Getting customers to provide references is one of the holy grails for any B2B IT
But whether you’re in PR, AR, marketing or sales, we all know how difficult this is.
Still, we persevere because customers have more credibility with the buyer than any other group, including media and analysts.
In the past couple of years, a new phenomenon has sprung up: B2B IT peer review sites. These include Capterra
. Software Advice
, IT Central Station
to name but a few.
If you’re struggling to get your head around this, think about a TripAdvisor or Yelp style of website. In short: crowd-sourcing of personal opinions and recommendations.
Arguably the best known are G2 Crowd
and Gartner Peer Insights
(although Gartner also owns three sites aimed at the digital markets – Capterra, Software Advice and GetApp – it’s Peer Insights that has captured most attention).
The launch of the smaller players and then Gartner Peer Insights arriving on the scene did not prompt huge amounts of discussion or debate among the vendor community at the time.
That changed in recent months when Gartner announced data from its Peer Insights site would start to be used by analysts in reports including the Magic Quadrant. You could hear the shrieks of outrage, dismay and panic from AR professionals around the world.
With peer review sites – notably Gartner Peer Insights – now firmly on the radar, many vendors have assumed their AR teams should take responsibility for them. The rationale for this simply seems to be that “it’s Gartner; it’s something for the AR team”.
I disagree. I think the companies that will achieve most success from the peer review sites will be those that build and implement a multi-disciplinary approach.
It will look something like this:
Customer reference teams own the process of identifying prospective tier one customers to submit a review.
Either this team or the sales team own the process of approaching these customer and securing their participation.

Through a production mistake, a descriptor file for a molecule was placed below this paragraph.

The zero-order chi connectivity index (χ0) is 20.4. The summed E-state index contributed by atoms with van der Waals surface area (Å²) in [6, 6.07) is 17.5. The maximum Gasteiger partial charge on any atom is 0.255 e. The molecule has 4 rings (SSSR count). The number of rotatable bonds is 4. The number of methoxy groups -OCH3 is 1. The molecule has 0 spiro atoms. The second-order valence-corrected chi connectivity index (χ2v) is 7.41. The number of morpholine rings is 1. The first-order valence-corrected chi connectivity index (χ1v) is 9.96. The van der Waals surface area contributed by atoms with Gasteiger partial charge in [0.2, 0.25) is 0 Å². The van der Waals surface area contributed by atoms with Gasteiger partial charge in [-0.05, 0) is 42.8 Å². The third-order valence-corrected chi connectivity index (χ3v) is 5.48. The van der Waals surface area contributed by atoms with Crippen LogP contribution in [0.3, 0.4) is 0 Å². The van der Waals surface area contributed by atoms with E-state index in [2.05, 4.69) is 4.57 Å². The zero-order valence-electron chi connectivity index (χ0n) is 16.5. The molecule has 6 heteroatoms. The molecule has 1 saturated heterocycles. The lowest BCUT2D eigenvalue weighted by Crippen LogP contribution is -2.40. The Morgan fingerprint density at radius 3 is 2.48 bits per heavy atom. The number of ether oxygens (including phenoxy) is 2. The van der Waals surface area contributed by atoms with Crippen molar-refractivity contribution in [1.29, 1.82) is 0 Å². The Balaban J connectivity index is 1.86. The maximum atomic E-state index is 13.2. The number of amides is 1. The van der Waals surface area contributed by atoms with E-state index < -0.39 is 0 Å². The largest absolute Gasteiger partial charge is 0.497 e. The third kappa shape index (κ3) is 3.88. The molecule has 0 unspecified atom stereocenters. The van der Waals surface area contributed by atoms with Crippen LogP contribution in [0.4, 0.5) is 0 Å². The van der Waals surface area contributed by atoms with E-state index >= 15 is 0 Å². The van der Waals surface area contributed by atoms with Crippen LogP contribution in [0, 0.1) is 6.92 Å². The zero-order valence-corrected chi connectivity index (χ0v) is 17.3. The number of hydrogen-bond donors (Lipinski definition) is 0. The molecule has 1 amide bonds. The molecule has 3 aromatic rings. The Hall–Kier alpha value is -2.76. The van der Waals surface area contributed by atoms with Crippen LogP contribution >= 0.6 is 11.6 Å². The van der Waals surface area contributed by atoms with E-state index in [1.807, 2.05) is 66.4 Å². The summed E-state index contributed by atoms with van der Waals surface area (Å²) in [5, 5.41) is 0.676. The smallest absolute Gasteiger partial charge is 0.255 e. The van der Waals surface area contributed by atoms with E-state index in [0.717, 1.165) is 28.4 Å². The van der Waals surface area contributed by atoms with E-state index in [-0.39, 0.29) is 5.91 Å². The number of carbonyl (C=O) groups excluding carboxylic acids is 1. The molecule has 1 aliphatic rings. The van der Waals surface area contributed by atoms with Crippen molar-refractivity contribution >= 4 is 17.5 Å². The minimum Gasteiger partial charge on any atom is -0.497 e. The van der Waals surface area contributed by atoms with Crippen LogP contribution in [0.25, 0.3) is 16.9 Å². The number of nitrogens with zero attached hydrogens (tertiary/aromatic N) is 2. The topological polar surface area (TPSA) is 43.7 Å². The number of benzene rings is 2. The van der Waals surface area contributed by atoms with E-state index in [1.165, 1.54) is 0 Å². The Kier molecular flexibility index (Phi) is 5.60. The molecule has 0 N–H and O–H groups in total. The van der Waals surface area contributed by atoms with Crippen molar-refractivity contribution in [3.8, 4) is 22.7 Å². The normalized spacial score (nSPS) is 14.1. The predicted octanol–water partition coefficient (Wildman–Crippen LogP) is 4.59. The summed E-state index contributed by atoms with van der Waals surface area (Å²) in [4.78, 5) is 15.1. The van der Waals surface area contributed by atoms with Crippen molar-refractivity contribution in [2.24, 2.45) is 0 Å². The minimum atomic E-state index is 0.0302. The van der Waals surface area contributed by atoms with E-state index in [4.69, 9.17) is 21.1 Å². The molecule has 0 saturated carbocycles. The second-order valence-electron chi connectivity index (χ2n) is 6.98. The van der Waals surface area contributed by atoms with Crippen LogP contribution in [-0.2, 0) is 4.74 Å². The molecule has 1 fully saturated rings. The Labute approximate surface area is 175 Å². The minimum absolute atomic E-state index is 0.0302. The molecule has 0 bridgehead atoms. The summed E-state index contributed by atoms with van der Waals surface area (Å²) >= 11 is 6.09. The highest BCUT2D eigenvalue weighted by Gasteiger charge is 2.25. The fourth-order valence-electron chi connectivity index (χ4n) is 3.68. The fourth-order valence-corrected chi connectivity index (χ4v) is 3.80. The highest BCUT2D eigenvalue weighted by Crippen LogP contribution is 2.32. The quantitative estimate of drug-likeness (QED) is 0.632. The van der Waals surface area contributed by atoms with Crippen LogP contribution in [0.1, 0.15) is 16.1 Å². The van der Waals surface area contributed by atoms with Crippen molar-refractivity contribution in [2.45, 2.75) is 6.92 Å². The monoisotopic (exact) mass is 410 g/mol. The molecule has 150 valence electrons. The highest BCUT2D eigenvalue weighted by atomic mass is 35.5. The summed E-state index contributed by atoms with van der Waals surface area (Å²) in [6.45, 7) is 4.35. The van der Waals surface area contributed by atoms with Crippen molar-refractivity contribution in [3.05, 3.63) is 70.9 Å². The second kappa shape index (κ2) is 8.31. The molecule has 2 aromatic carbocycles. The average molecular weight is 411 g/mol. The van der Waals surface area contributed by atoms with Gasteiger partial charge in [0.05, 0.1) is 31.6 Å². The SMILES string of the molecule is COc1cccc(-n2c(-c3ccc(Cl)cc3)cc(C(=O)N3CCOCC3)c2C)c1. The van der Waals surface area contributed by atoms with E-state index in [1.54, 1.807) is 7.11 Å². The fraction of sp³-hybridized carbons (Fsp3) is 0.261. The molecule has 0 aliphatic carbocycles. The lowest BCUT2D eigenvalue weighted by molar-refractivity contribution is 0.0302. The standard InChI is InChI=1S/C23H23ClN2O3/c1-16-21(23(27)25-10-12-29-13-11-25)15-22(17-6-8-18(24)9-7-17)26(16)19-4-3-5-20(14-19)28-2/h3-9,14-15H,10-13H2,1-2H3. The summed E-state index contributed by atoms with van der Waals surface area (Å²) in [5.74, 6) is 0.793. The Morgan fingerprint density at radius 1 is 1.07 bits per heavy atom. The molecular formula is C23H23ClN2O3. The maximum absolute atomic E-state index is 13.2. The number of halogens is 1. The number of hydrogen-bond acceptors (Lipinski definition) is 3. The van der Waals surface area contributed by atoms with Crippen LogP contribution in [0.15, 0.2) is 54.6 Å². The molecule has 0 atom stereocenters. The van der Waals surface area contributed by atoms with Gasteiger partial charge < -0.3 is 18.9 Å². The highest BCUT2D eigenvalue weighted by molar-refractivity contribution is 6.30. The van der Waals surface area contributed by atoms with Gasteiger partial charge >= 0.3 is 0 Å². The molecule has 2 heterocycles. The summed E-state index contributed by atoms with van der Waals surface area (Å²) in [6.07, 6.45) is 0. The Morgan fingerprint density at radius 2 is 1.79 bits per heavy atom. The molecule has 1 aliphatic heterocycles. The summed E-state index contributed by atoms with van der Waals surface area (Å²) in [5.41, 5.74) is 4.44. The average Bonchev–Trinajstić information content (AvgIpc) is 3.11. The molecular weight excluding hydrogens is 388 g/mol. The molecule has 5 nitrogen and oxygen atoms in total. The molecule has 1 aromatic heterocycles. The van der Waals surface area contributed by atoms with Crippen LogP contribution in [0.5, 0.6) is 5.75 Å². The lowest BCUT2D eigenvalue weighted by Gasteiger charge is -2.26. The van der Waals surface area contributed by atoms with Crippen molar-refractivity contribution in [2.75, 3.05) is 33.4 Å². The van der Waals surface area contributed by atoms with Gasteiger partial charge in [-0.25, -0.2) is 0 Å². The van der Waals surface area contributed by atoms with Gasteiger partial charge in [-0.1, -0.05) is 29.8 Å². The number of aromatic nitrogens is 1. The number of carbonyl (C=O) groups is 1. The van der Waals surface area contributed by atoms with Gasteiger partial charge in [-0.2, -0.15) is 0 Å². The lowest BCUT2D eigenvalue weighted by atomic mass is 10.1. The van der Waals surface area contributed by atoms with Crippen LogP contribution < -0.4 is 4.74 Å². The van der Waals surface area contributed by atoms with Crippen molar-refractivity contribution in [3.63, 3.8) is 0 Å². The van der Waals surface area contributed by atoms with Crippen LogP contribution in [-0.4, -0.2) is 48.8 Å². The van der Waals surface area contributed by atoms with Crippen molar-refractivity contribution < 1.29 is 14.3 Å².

Marketing and PR teams own the content, channels and tactics used to promote general requests asking customers to submit a review, e.g. on the company website, via social media, through direct marketing or the use of incentives.
And finally, the AR team gets involved with the Gartner sites, owning the process of assessing the reviews that are published; determining how these will be perceived by the analysts; identifying whether the balance of products being reviewed is appropriate for the analysts’ research needs (and requesting appropriate action by the customer reference or sales teams if not); checking whether additional information is needed to counter any negative comments made.
I’ll be clear. This is about professionally and systematically taking steps to take advantage of a new channel of influence. It is not about gaming the system or asking customers to lie.
In the long-term, no-one knows whether peer review sites for B2B IT decisions have a future and if they do, how important a role they’ll play in the decision-making process. There are actually plenty of real and potential flaws in the model.
In the meantime, these sites exist, big players are putting money and resource into them, and they are influencing buying decision.
You should be taking advantage of them because if you’re not, I’ll bet some of your rivals already are and the rest will be very soon.
If you’re interested in finding out more about peer review sites in the B2B IT market and how we can help you take advantage of their influence, please do get in touch
More on Gartner:
Do you need to pay Gartner to get into a Magic Quadrant?